"Depression means being sad all the time, right?"
"Oh my gosh, she has depression? But she's always happy!"
"Is it really that hard to just be happy?"
"Just smile! It'll all be fine!"
"Oh my gosh, why can't she just get over it?"
Anyone who has experienced depression knows these phrases all too well, myself included.
Depression isn't just feeling sad all the time. It's not just feeling "bummed out" when things don't go your way. It's a diagnosable illness and requires serious treatment.
One of the most frustrating parts about battling depression is when looking for support, those who you turn to don't understand how to help. It is unbelievably frustrating when some of the phrases above are dancing around the issue, and you can't do anything about it because other people simply don't understand.
Mental illnesses are similar to physical illnesses and disabilities in the sense that you can't truly understand how someone with that particular illness or disability feels unless you have been through it yourself.
One of the hardest parts of mental illness for other people to fathom is that someone struggling with the illness can't help it. Mental illness can completely consume your mind. Yes, depression brings those terrible thoughts into your mind, but then it takes the thought and runs with it. And it doesn't stop. Those who struggle with mental illnesses can't help it. You can't just bounce back to your normal self and everything gets better. They don't choose to act that way. In order to heal, it takes unbelievable commitment and motivation. And, in a bad mental state, that is the hardest thing to do.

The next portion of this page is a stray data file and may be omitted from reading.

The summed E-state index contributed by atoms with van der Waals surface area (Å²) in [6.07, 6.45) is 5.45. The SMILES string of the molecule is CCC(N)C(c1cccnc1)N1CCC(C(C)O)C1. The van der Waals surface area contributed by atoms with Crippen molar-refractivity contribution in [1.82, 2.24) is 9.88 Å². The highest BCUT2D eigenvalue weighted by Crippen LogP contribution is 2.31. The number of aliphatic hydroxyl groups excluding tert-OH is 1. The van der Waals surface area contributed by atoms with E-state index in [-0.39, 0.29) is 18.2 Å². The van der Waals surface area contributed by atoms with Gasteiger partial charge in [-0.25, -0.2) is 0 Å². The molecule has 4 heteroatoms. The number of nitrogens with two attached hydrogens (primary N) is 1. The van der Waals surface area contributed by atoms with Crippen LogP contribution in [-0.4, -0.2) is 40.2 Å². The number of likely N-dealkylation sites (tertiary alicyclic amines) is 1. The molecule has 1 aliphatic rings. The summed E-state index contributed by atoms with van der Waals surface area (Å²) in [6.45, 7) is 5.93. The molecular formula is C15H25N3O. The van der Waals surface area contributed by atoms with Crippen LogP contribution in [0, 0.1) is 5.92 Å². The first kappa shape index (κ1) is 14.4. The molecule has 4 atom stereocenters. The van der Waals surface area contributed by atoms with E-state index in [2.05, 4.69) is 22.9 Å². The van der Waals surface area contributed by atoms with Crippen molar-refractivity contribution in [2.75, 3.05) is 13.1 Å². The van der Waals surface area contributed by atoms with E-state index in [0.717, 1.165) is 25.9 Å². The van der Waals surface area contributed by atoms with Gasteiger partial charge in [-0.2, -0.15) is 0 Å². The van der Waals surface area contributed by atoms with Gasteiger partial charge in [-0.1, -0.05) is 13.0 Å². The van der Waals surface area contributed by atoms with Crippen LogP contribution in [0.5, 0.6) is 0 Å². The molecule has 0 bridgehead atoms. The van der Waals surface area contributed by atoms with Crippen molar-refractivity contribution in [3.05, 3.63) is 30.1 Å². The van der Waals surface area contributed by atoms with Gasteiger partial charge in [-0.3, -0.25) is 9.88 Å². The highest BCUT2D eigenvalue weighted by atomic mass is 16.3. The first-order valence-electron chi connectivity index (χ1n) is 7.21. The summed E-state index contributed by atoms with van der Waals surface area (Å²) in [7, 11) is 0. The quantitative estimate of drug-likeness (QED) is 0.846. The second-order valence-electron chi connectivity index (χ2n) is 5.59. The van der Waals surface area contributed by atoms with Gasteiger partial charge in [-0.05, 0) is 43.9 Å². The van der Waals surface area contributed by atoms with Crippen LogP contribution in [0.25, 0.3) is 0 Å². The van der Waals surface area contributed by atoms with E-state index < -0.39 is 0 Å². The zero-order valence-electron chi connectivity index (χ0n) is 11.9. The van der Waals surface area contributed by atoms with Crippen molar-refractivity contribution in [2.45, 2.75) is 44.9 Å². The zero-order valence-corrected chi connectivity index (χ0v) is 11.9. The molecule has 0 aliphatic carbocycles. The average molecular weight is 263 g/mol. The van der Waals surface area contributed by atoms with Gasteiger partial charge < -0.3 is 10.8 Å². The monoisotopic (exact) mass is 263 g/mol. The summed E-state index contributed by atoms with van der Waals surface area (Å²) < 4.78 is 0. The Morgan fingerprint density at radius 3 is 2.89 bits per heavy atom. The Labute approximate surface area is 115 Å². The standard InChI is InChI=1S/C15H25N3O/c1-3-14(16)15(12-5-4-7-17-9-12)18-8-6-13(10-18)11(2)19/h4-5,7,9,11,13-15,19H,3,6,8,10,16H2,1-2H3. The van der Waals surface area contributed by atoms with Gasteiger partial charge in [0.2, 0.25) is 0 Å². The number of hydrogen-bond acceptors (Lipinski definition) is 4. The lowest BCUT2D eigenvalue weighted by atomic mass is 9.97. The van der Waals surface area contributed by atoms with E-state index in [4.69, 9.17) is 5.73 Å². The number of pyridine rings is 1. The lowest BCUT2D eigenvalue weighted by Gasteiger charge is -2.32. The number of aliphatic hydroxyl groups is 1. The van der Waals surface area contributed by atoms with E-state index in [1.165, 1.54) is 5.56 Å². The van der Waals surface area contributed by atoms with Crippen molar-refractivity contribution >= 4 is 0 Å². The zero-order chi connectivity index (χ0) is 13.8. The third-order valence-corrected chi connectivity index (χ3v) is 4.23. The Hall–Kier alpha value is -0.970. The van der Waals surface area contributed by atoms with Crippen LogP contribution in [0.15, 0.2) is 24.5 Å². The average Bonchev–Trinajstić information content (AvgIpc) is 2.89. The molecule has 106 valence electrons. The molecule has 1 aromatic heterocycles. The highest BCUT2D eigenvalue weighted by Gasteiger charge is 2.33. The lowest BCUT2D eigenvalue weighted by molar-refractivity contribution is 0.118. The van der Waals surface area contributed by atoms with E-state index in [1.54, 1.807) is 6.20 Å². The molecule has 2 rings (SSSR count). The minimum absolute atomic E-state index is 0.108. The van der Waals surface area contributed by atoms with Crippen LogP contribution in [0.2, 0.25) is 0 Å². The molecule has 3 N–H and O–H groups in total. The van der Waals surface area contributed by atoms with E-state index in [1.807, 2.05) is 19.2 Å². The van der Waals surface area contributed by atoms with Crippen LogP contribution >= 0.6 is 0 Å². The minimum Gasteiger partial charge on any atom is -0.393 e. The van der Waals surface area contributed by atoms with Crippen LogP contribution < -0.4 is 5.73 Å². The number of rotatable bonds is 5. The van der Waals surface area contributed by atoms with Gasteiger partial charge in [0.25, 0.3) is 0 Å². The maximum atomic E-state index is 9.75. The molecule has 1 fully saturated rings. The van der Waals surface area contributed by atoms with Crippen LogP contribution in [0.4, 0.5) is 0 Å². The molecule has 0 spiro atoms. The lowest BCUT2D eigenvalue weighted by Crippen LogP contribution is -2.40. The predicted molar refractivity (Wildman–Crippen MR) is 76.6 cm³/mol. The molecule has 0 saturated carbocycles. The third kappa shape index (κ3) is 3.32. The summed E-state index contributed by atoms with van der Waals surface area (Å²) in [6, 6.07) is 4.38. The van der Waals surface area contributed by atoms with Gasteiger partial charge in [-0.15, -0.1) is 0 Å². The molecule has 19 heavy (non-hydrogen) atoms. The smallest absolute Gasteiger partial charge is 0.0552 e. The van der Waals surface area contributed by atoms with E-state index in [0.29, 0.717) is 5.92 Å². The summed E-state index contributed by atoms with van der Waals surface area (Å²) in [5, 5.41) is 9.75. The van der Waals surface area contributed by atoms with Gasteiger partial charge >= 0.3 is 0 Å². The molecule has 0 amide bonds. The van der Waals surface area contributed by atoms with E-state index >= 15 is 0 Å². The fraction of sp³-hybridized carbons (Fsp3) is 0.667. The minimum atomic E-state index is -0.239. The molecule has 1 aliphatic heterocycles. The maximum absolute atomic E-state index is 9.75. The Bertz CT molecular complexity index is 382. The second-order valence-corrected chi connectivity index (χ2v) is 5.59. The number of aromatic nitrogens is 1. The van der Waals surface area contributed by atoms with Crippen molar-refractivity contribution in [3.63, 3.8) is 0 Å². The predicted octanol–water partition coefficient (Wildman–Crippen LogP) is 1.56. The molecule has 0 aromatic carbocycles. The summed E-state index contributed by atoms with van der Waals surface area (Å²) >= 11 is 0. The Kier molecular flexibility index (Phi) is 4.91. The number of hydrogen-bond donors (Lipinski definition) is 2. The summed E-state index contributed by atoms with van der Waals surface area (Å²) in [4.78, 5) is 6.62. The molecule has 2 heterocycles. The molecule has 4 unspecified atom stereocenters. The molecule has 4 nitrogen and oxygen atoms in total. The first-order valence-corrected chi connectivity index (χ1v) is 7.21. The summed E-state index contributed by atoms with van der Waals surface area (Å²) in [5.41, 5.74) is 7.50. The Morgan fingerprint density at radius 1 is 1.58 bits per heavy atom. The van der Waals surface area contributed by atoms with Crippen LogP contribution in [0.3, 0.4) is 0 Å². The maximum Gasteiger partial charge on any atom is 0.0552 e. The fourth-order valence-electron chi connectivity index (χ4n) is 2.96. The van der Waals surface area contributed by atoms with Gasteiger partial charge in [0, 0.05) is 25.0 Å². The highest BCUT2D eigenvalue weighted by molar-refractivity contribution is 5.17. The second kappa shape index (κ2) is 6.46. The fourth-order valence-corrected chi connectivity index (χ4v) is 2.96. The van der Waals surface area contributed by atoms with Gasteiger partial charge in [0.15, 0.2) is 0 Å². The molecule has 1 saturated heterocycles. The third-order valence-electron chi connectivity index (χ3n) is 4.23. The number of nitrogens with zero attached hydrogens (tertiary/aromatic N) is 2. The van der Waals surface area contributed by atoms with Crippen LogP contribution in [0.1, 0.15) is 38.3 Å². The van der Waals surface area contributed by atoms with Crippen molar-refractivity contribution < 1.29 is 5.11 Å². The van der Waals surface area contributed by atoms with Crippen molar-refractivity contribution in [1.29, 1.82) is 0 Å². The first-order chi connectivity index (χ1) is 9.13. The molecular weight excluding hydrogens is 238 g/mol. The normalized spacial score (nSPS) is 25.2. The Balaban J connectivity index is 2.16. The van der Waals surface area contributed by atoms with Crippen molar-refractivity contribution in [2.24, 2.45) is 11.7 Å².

With that being said, in order to help someone who is struggling with a mental illness, it is important to acknowledge that if you haven't experienced it, you won't completely understand it. And that is perfectly fine, as long as you can realize that.
The best thing you can do to help someone is to simply be there for them, even if you don't understand.
Let them know that you care.